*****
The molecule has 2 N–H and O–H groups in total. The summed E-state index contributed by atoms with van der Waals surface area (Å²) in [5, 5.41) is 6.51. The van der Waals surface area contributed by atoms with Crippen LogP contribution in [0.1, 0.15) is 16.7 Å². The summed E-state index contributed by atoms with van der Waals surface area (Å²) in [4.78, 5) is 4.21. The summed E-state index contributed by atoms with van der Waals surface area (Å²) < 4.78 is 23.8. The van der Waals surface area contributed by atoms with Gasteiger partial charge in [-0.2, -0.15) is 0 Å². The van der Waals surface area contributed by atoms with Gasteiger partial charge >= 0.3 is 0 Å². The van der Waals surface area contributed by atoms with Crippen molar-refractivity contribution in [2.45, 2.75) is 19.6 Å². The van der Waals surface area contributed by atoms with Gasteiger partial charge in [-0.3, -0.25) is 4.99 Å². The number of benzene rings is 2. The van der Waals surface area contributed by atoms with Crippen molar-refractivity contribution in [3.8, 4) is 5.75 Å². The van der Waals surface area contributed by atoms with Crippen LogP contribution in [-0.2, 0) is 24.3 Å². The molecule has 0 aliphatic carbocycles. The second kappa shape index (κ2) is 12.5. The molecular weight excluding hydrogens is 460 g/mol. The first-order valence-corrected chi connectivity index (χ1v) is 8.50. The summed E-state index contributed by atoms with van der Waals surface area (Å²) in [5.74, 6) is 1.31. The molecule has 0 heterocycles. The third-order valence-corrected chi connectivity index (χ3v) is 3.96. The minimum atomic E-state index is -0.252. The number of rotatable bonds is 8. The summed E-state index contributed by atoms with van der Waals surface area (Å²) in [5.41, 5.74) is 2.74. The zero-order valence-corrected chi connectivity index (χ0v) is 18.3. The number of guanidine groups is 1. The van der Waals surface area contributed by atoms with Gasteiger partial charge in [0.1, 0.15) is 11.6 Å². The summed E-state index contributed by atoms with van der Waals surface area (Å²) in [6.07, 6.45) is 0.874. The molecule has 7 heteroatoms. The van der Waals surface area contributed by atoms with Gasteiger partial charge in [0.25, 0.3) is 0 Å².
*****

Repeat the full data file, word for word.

The molecule has 2 N–H and O–H groups in total. The summed E-state index contributed by atoms with van der Waals surface area (Å²) in [5, 5.41) is 6.51. The van der Waals surface area contributed by atoms with Crippen LogP contribution in [0.1, 0.15) is 16.7 Å². The summed E-state index contributed by atoms with van der Waals surface area (Å²) in [4.78, 5) is 4.21. The summed E-state index contributed by atoms with van der Waals surface area (Å²) < 4.78 is 23.8. The van der Waals surface area contributed by atoms with Gasteiger partial charge in [-0.2, -0.15) is 0 Å². The van der Waals surface area contributed by atoms with Gasteiger partial charge >= 0.3 is 0 Å². The van der Waals surface area contributed by atoms with Crippen molar-refractivity contribution in [2.45, 2.75) is 19.6 Å². The van der Waals surface area contributed by atoms with Gasteiger partial charge in [-0.3, -0.25) is 4.99 Å². The number of benzene rings is 2. The van der Waals surface area contributed by atoms with Crippen molar-refractivity contribution in [3.8, 4) is 5.75 Å². The van der Waals surface area contributed by atoms with Crippen LogP contribution in [-0.2, 0) is 24.3 Å². The molecule has 0 aliphatic carbocycles. The second kappa shape index (κ2) is 12.5. The molecular weight excluding hydrogens is 460 g/mol. The first-order valence-corrected chi connectivity index (χ1v) is 8.50. The summed E-state index contributed by atoms with van der Waals surface area (Å²) in [5.74, 6) is 1.31. The molecule has 0 heterocycles. The third-order valence-corrected chi connectivity index (χ3v) is 3.96. The minimum atomic E-state index is -0.252. The number of rotatable bonds is 8. The summed E-state index contributed by atoms with van der Waals surface area (Å²) in [5.41, 5.74) is 2.74. The zero-order valence-corrected chi connectivity index (χ0v) is 18.3. The number of guanidine groups is 1. The van der Waals surface area contributed by atoms with Gasteiger partial charge in [0.1, 0.15) is 11.6 Å². The summed E-state index contributed by atoms with van der Waals surface area (Å²) in [6.07, 6.45) is 0.874. The molecule has 7 heteroatoms. The van der Waals surface area contributed by atoms with Gasteiger partial charge in [0.25, 0.3) is 0 Å².